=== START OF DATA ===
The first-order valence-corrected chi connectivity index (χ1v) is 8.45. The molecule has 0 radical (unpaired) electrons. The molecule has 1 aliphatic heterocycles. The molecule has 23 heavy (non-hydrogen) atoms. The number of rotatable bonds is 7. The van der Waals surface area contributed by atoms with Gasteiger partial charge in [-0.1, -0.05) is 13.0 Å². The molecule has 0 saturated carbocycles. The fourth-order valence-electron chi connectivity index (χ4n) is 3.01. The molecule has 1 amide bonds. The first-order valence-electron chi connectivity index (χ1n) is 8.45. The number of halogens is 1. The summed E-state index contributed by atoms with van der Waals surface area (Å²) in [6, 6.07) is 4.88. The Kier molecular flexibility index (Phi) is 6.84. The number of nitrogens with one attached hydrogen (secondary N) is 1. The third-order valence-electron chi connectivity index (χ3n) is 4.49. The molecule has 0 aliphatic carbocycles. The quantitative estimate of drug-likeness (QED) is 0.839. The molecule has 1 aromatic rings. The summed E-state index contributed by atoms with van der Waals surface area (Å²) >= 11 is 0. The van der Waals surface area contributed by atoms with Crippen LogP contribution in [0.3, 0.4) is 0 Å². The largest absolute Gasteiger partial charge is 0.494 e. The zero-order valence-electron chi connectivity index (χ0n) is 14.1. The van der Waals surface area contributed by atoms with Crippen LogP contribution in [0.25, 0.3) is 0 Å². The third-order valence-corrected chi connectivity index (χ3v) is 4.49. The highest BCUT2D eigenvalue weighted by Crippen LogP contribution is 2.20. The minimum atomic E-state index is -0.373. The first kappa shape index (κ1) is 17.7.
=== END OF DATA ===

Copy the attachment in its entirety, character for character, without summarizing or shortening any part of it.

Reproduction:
The first-order valence-corrected chi connectivity index (χ1v) is 8.45. The molecule has 0 radical (unpaired) electrons. The molecule has 1 aliphatic heterocycles. The molecule has 23 heavy (non-hydrogen) atoms. The number of rotatable bonds is 7. The van der Waals surface area contributed by atoms with Gasteiger partial charge in [-0.1, -0.05) is 13.0 Å². The molecule has 0 saturated carbocycles. The fourth-order valence-electron chi connectivity index (χ4n) is 3.01. The molecule has 1 amide bonds. The first-order valence-electron chi connectivity index (χ1n) is 8.45. The number of halogens is 1. The summed E-state index contributed by atoms with van der Waals surface area (Å²) in [6, 6.07) is 4.88. The Kier molecular flexibility index (Phi) is 6.84. The number of nitrogens with one attached hydrogen (secondary N) is 1. The third-order valence-electron chi connectivity index (χ3n) is 4.49. The molecule has 0 aliphatic carbocycles. The quantitative estimate of drug-likeness (QED) is 0.839. The molecule has 1 aromatic rings. The summed E-state index contributed by atoms with van der Waals surface area (Å²) >= 11 is 0. The van der Waals surface area contributed by atoms with Crippen LogP contribution in [0.3, 0.4) is 0 Å². The largest absolute Gasteiger partial charge is 0.494 e. The zero-order valence-electron chi connectivity index (χ0n) is 14.1. The van der Waals surface area contributed by atoms with Crippen LogP contribution in [0.25, 0.3) is 0 Å². The third-order valence-corrected chi connectivity index (χ3v) is 4.49. The highest BCUT2D eigenvalue weighted by Crippen LogP contribution is 2.20. The minimum atomic E-state index is -0.373. The first kappa shape index (κ1) is 17.7.